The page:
The global pandemic has brought about widespread changes to daily life not seen since the Second World War and the Great Depression. That said, it won’t be around forever. But like those other momentous events we mentioned, there will be lingering effects that will continue for at least a generation.
Here are a few trends from the pandemic that are likely to continue being part of our daily lives:
1.) People Will Still Want Protection
While you’re bound to hear folks ask “why use mouth masks, if the pandemic is over?” there will certainly be individuals and businesses that will be rather more cautious. Public health policy experts are now expecting epidemics and pandemics to become a more common occurrence.
There will also be doubtless millions of regular people who will continue to be cautious because of the experiences we’ve had with COVID-19. We’re likely to keep seeing masks and hand protectors on people outside, probably made with advanced antimicrobial materials and featuring stylish patterns to suit the post-pandemic aesthetic.
Online shopping and live-streaming have long been a thing, and it was only a matter of time before a combination of the two was going to gain traction. Shopstreaming is kind of like infomercials, but far more interactive and democratized. While the practice has long been mainstream in Asia, the pandemic was just the catalyst it—and many other online trends—needed to take root in the US. It may have happened regardless, as the natural result of the past decade’s trends in live video streaming, influencers, online shopping, and video marketing. As it is, it’s likely going to be an ever-present part of our lives in the coming decade.
3.) Continued Demand for Online services
Online services are nothing new. But most people are creatures of habit and a significant number of older people never bothered to switch from the traditional ways of doing business. The pandemic forced millions of people around the world to stay home or severely limit their activities outside. As a result, more people have started to heavily use online services. Amazon’s massive growth during the pandemic, even in the face of the concurrent global economic downturn, is a testament to the significance of this phenomenon.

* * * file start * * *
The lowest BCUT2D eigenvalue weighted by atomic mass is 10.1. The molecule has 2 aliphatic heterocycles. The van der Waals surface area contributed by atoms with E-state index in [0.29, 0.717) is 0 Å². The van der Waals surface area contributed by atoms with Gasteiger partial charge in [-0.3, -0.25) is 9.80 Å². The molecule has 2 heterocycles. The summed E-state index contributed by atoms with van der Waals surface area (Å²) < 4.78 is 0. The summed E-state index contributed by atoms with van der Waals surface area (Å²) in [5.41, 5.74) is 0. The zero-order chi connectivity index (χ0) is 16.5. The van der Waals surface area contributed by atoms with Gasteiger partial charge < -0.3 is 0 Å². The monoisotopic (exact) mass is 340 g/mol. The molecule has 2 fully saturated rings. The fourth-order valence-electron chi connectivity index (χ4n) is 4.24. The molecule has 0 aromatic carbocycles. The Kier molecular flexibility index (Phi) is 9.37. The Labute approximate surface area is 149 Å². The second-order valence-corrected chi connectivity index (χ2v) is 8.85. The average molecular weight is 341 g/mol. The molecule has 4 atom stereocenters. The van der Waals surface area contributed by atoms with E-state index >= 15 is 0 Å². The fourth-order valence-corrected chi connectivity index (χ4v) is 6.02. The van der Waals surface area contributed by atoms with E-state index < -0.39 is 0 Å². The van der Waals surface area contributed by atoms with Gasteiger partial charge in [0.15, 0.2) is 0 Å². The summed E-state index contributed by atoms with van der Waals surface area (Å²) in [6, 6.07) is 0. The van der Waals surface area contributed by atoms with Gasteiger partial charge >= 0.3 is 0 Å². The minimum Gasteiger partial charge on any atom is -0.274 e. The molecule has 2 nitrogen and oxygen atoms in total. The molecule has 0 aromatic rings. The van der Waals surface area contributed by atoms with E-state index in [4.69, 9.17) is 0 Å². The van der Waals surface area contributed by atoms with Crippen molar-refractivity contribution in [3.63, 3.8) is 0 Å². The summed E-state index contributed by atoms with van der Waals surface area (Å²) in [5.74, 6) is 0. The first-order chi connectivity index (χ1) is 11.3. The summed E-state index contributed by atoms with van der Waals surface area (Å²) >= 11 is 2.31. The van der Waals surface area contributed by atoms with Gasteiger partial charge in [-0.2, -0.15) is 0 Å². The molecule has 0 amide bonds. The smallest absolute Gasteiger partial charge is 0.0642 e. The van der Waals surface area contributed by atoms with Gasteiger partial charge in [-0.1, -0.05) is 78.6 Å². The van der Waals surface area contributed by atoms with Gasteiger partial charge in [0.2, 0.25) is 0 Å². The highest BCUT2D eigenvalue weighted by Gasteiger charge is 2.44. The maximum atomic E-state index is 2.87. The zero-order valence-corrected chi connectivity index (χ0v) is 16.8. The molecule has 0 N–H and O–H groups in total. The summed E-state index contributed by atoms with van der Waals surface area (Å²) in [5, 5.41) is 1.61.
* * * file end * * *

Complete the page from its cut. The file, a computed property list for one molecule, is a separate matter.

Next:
The obvious convenience and safety of these services mean that more people are likely to continue using online services in the future. And we’re not just talking about shopping either. Medical consultations, counseling, education, and other services that were most likely to be done in person before 2020 are now likely going to be mostly done online after COVID-19.
4.) Cleaner Public Spaces
After COVID-19, there is likely no question that we will soon become more complacent. However, if the experiences of Asian countries following SARS in the early 2000s holds true, we are likely to see the baseline for cleanliness in public spaces bumped up a notch. This may not be necessarily because businesses are particularly concerned about our health and safety, but likely because people are likely to prefer a higher level of cleanliness.
5.) Mindful Shopping
The global economic downturn is likely going to continue well past the end of the pandemic. The traumatic events of the pandemic and the crash are likely going to strongly influence lifelong values, especially in younger consumers.
Shoppers are going to be more and more value-oriented. Because people are now more educated about consumer choice than ever before, “good value” will be less understood as lower prices and more as “bang for buck” and whether or not a product or service aligns with one’s values. Consumerism won’t necessarily go away, but it will take different forms to reflect more mindful shopping habits.
6.) A demand for Larger Living Spaces
This won’t apply as much for less-densely populated areas where people are likely to own houses. But people in densely populated areas such as New York City and Miami are far more likely to want bigger living spaces thanks to the experiences brought by COVID-19.
Small apartments with space were more viable in a time when people only used them for sleeping and recreation. Now that more people are expected to work and prepare all their meals in them as well, they have suddenly become far too cramped and less desirable.
With many work-from-home arrangements likely to continue past the epidemic, we’re likely to see more people in densely-packed cities move to less crowded places. With this happening, activities such as gardening and DIY projects are likely to further increase in popularity, as well.
The world after COVID-19 won’t be unrecognizable. But in some ways, it will be different in a way we couldn’t have imagined just a decade ago. We can be sure that life will go on — just not in the ways we thought it would.